Reflecting on Bolivarian and Cuban Organized Crime
Cuba is suffering an economic crisis so severe that the island nation has run out of toilet paper, according to recent news reports.
Another recent news report from Miami said the Cuban regime is getting about $5 billion a year from Caracas in oil, cash and kind – or, say, $25 billion since 2004.
We estimate, conservatively, that the Bolivarian organized crime groups entrenched within the government of President Hugo Chavez have skimmed about $100 billion of the almost $1 trillion of oil revenues Pdvsa has earned since 1999.
Chavez’s generosity to the Castro regime represents about one-quarter of the money stolen overall by the Bolivarian crime groups.
Revolutions are expensive, but at least Venezuelans still have access to toilet paper, for now anyway. But where’s all that money going in Cuba?
Obviously it’s not trickling down to the general Cuban populace, which currently is largely reduced to choosing between banana leaves and pages of Granma or Juventud Rebelde to wipe their butts.
Most likely, it’s going into the pockets of the Cuban revolution’s elites, starting with the Castro brothers and including its military chiefs, and the members of its defense and interior ministry state security and intelligence services.
These Cubans are not only among the elites of the revolution, but also run its state-sponsored/tolerated organized crime groups.
What’s most important from the perspective of a casual observer in Caracas is that these Cuban state organized crime groups have certainly set up shop in Venezuela at the invitation of President Hugo Chavez.
In previous posts, we have described how transnational organized crime groups have flourished inside the Bolivarian revolution, with current and former Cabinet officials actively leading groups which are snapping up banks and other financial assets with funds of opaque origin, or else engaged in criminal enterprises ranging from bribery and rigged public contracts, to money laundering, drug trafficking, kidnapping and the like.
These Bolivarian organized crime groups – which also include current/former directors/members of Defense Ministry military intelligence (DGIM), Interior & Justice Ministry political police (Disip), the National Guard, armed forces and CICPC – have explicit strategic, political and business alliances with elements of the FARC and ELN engaged in drug trafficking, arms smuggling, money laundering and kidnapping.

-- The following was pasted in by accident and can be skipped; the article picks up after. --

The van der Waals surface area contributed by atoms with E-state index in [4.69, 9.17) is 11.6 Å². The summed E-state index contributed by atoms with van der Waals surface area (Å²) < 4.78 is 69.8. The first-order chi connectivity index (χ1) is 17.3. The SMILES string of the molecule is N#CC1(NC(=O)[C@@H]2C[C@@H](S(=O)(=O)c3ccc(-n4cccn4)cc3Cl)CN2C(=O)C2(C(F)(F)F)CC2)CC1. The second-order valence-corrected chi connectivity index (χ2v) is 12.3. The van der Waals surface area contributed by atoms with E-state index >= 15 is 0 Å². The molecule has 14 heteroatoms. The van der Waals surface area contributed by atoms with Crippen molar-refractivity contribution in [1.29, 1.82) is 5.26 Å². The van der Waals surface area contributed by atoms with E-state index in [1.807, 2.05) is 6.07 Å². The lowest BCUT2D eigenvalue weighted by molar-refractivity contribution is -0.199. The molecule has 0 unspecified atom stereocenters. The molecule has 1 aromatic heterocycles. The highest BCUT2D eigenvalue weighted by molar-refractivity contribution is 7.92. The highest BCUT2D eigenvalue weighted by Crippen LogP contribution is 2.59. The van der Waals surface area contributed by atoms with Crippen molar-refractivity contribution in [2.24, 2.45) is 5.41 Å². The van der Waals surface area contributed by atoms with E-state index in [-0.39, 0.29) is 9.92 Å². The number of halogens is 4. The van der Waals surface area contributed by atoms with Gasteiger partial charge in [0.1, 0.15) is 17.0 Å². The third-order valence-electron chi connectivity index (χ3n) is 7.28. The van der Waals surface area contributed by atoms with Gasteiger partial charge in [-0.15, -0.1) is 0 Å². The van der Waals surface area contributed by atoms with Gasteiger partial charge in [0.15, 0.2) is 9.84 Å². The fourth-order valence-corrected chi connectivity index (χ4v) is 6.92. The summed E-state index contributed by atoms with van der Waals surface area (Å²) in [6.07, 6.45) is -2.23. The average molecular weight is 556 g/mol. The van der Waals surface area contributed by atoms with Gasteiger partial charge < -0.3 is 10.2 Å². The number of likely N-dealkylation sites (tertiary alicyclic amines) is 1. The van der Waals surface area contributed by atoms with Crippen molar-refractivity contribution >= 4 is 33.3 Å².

They also have alliances with paramilitary and other Colombian organized crime groups engaged in smuggling drugs, gasoline and people.
The Bolivarian crime groups we have been tracking are deeply entrenched in the institutions of the Bolivarian revolution, inside the Chavez regime.
In addition to their control of the Bolivarian state’s key intelligence/counterintelligence and other law enforcement entities, these crime groups also control key Venezuelan government institutions like the Seniat tax authority and the banking system regulator Sudeban.
They also have influence at senior levels of entities like Onidex (passports and identity cards), and the national civil and mercantile registries.
They also have a lot of clout inside Pdvsa and the Central Bank.
Now they are consolidating control over the state-owned telcom system concentrated at CANTV, Movilnet and ABA, which reportedly have been entrusted to the “management talents” of former Disip director General Henry Rangel Silva.
It’s not a coincidence that the Cuban regime also has human assets in all of these Venezuelan state entities and enterprises.
The Cuban regime is present in Venezuela in very large numbers. At least 50,000 Cuban nationals are in Venezuela on various official missions. They blend into the Venezuelan populace very easily. And they are everywhere in the government, intelligence & security services, and the armed forces.
There are some interesting parallels or similarities between Bolivarian and Cuban organized crime groups:
*They flourish in the shadow of the Supreme Leader, both tolerated and even encouraged actively by El Supremo.
*Many of the Bolivarian and Cuban revolution organized crime groups are led by individuals with professional military backgrounds.
*The Cuban revolution is 40 years older than the Bolivarian revolution, but viewed objectively in real time, it’s fairly obvious that both “revolutions” are at the point where they could continue without their respective Comandantes.